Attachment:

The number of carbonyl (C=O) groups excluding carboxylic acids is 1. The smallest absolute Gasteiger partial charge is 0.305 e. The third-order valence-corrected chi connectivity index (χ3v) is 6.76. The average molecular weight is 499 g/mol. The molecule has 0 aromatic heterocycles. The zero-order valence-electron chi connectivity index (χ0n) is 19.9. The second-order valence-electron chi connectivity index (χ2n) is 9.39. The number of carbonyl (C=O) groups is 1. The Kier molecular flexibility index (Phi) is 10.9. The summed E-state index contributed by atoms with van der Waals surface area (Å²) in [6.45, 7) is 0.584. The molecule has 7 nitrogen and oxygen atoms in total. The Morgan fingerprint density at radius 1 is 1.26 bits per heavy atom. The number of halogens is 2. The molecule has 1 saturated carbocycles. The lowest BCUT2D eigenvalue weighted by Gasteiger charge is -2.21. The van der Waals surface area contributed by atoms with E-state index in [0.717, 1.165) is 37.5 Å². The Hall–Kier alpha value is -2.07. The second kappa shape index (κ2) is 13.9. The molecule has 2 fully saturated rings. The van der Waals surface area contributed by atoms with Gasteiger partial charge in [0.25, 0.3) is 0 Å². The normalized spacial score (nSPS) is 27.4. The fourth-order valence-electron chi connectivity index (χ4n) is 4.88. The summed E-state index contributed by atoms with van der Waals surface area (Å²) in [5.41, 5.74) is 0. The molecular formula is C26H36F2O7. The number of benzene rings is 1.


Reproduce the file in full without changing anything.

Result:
The number of carbonyl (C=O) groups excluding carboxylic acids is 1. The smallest absolute Gasteiger partial charge is 0.305 e. The third-order valence-corrected chi connectivity index (χ3v) is 6.76. The average molecular weight is 499 g/mol. The molecule has 0 aromatic heterocycles. The zero-order valence-electron chi connectivity index (χ0n) is 19.9. The second-order valence-electron chi connectivity index (χ2n) is 9.39. The number of carbonyl (C=O) groups is 1. The Kier molecular flexibility index (Phi) is 10.9. The summed E-state index contributed by atoms with van der Waals surface area (Å²) in [6.45, 7) is 0.584. The molecule has 7 nitrogen and oxygen atoms in total. The Morgan fingerprint density at radius 1 is 1.26 bits per heavy atom. The number of halogens is 2. The molecule has 1 saturated carbocycles. The lowest BCUT2D eigenvalue weighted by Gasteiger charge is -2.21. The van der Waals surface area contributed by atoms with E-state index in [0.717, 1.165) is 37.5 Å². The Hall–Kier alpha value is -2.07. The second kappa shape index (κ2) is 13.9. The molecule has 2 fully saturated rings. The van der Waals surface area contributed by atoms with Gasteiger partial charge in [0.25, 0.3) is 0 Å². The normalized spacial score (nSPS) is 27.4. The fourth-order valence-electron chi connectivity index (χ4n) is 4.88. The summed E-state index contributed by atoms with van der Waals surface area (Å²) in [5.41, 5.74) is 0. The molecular formula is C26H36F2O7. The number of benzene rings is 1.